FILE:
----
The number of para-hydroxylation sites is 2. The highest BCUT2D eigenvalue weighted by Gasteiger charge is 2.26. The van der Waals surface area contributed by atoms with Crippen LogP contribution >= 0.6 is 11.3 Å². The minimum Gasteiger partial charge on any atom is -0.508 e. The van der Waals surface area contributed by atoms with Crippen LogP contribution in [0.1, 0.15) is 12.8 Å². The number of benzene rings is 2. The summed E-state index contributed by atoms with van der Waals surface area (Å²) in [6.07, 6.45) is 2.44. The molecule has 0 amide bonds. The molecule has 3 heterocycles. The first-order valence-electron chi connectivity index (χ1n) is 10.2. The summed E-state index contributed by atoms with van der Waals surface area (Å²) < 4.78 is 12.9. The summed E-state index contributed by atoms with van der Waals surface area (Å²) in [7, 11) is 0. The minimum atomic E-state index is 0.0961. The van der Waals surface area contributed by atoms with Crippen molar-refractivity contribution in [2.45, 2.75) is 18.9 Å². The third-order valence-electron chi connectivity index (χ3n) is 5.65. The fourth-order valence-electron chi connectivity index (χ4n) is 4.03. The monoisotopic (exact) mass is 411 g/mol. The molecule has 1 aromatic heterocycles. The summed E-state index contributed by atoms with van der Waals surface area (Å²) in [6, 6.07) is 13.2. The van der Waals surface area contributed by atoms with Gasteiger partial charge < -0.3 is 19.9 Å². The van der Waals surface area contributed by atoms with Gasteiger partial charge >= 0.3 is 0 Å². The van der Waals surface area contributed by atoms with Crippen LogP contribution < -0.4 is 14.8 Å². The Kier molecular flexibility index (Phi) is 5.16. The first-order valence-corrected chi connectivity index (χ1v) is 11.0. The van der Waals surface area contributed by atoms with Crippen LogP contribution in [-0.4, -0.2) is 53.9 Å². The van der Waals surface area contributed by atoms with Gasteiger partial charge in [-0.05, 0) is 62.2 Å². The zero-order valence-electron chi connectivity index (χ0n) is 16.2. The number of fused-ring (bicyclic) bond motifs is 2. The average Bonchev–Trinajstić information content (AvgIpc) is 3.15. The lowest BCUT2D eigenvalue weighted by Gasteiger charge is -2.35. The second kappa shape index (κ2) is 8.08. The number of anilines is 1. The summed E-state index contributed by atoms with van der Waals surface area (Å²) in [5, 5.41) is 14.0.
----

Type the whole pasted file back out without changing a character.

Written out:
The number of para-hydroxylation sites is 2. The highest BCUT2D eigenvalue weighted by Gasteiger charge is 2.26. The van der Waals surface area contributed by atoms with Crippen LogP contribution >= 0.6 is 11.3 Å². The minimum Gasteiger partial charge on any atom is -0.508 e. The van der Waals surface area contributed by atoms with Crippen LogP contribution in [0.1, 0.15) is 12.8 Å². The number of benzene rings is 2. The summed E-state index contributed by atoms with van der Waals surface area (Å²) in [6.07, 6.45) is 2.44. The molecule has 0 amide bonds. The molecule has 3 heterocycles. The first-order valence-electron chi connectivity index (χ1n) is 10.2. The summed E-state index contributed by atoms with van der Waals surface area (Å²) < 4.78 is 12.9. The summed E-state index contributed by atoms with van der Waals surface area (Å²) in [7, 11) is 0. The minimum atomic E-state index is 0.0961. The van der Waals surface area contributed by atoms with Crippen molar-refractivity contribution in [2.45, 2.75) is 18.9 Å². The third-order valence-electron chi connectivity index (χ3n) is 5.65. The fourth-order valence-electron chi connectivity index (χ4n) is 4.03. The monoisotopic (exact) mass is 411 g/mol. The molecule has 1 aromatic heterocycles. The summed E-state index contributed by atoms with van der Waals surface area (Å²) in [6, 6.07) is 13.2. The van der Waals surface area contributed by atoms with Gasteiger partial charge < -0.3 is 19.9 Å². The van der Waals surface area contributed by atoms with Gasteiger partial charge >= 0.3 is 0 Å². The van der Waals surface area contributed by atoms with Crippen LogP contribution < -0.4 is 14.8 Å². The Kier molecular flexibility index (Phi) is 5.16. The first-order valence-corrected chi connectivity index (χ1v) is 11.0. The van der Waals surface area contributed by atoms with Crippen LogP contribution in [-0.4, -0.2) is 53.9 Å². The van der Waals surface area contributed by atoms with Gasteiger partial charge in [-0.05, 0) is 62.2 Å². The zero-order valence-electron chi connectivity index (χ0n) is 16.2. The number of fused-ring (bicyclic) bond motifs is 2. The average Bonchev–Trinajstić information content (AvgIpc) is 3.15. The lowest BCUT2D eigenvalue weighted by Gasteiger charge is -2.35. The second kappa shape index (κ2) is 8.08. The number of anilines is 1. The summed E-state index contributed by atoms with van der Waals surface area (Å²) in [5, 5.41) is 14.0.